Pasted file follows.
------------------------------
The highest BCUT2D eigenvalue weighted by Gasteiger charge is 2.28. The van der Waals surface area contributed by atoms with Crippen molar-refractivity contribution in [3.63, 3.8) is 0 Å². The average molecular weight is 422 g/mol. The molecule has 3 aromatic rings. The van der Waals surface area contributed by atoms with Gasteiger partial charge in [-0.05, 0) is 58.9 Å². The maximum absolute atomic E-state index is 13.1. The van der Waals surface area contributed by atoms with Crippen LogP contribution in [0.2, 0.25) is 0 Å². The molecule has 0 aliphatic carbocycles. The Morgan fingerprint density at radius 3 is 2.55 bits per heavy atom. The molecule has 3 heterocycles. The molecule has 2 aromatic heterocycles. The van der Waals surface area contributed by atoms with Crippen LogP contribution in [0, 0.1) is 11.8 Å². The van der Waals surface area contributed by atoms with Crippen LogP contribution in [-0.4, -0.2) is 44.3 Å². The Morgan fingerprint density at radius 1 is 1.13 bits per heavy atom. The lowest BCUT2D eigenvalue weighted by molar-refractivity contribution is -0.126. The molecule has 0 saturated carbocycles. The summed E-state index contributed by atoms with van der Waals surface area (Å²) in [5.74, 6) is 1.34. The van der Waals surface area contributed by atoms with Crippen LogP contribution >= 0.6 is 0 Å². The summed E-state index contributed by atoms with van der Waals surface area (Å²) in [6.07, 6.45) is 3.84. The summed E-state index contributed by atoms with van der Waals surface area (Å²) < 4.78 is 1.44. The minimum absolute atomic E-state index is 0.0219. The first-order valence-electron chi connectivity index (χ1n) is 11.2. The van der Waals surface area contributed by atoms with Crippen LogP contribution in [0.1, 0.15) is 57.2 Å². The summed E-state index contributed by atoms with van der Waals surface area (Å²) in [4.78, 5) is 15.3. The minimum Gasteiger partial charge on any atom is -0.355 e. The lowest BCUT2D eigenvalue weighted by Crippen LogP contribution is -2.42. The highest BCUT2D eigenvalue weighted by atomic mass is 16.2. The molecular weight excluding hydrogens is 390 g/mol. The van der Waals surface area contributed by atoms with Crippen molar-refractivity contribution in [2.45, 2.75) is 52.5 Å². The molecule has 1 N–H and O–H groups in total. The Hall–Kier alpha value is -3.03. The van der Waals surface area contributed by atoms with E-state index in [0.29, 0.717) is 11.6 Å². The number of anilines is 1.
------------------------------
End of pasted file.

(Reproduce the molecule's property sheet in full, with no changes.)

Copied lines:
The highest BCUT2D eigenvalue weighted by Gasteiger charge is 2.28. The van der Waals surface area contributed by atoms with Crippen molar-refractivity contribution in [3.63, 3.8) is 0 Å². The average molecular weight is 422 g/mol. The molecule has 3 aromatic rings. The van der Waals surface area contributed by atoms with Gasteiger partial charge in [-0.05, 0) is 58.9 Å². The maximum absolute atomic E-state index is 13.1. The van der Waals surface area contributed by atoms with Crippen LogP contribution in [0.2, 0.25) is 0 Å². The molecule has 0 aliphatic carbocycles. The Morgan fingerprint density at radius 3 is 2.55 bits per heavy atom. The molecule has 3 heterocycles. The molecule has 2 aromatic heterocycles. The van der Waals surface area contributed by atoms with Crippen LogP contribution in [0, 0.1) is 11.8 Å². The van der Waals surface area contributed by atoms with Crippen LogP contribution in [-0.4, -0.2) is 44.3 Å². The Morgan fingerprint density at radius 1 is 1.13 bits per heavy atom. The lowest BCUT2D eigenvalue weighted by molar-refractivity contribution is -0.126. The molecule has 0 saturated carbocycles. The summed E-state index contributed by atoms with van der Waals surface area (Å²) in [5.74, 6) is 1.34. The van der Waals surface area contributed by atoms with Crippen LogP contribution >= 0.6 is 0 Å². The summed E-state index contributed by atoms with van der Waals surface area (Å²) in [6.07, 6.45) is 3.84. The summed E-state index contributed by atoms with van der Waals surface area (Å²) < 4.78 is 1.44. The minimum absolute atomic E-state index is 0.0219. The first-order valence-electron chi connectivity index (χ1n) is 11.2. The van der Waals surface area contributed by atoms with Crippen LogP contribution in [0.1, 0.15) is 57.2 Å². The summed E-state index contributed by atoms with van der Waals surface area (Å²) in [4.78, 5) is 15.3. The minimum Gasteiger partial charge on any atom is -0.355 e. The lowest BCUT2D eigenvalue weighted by Crippen LogP contribution is -2.42. The highest BCUT2D eigenvalue weighted by atomic mass is 16.2. The molecular weight excluding hydrogens is 390 g/mol. The van der Waals surface area contributed by atoms with Crippen molar-refractivity contribution in [2.45, 2.75) is 52.5 Å². The molecule has 1 N–H and O–H groups in total. The Hall–Kier alpha value is -3.03. The van der Waals surface area contributed by atoms with E-state index in [0.29, 0.717) is 11.6 Å². The number of anilines is 1.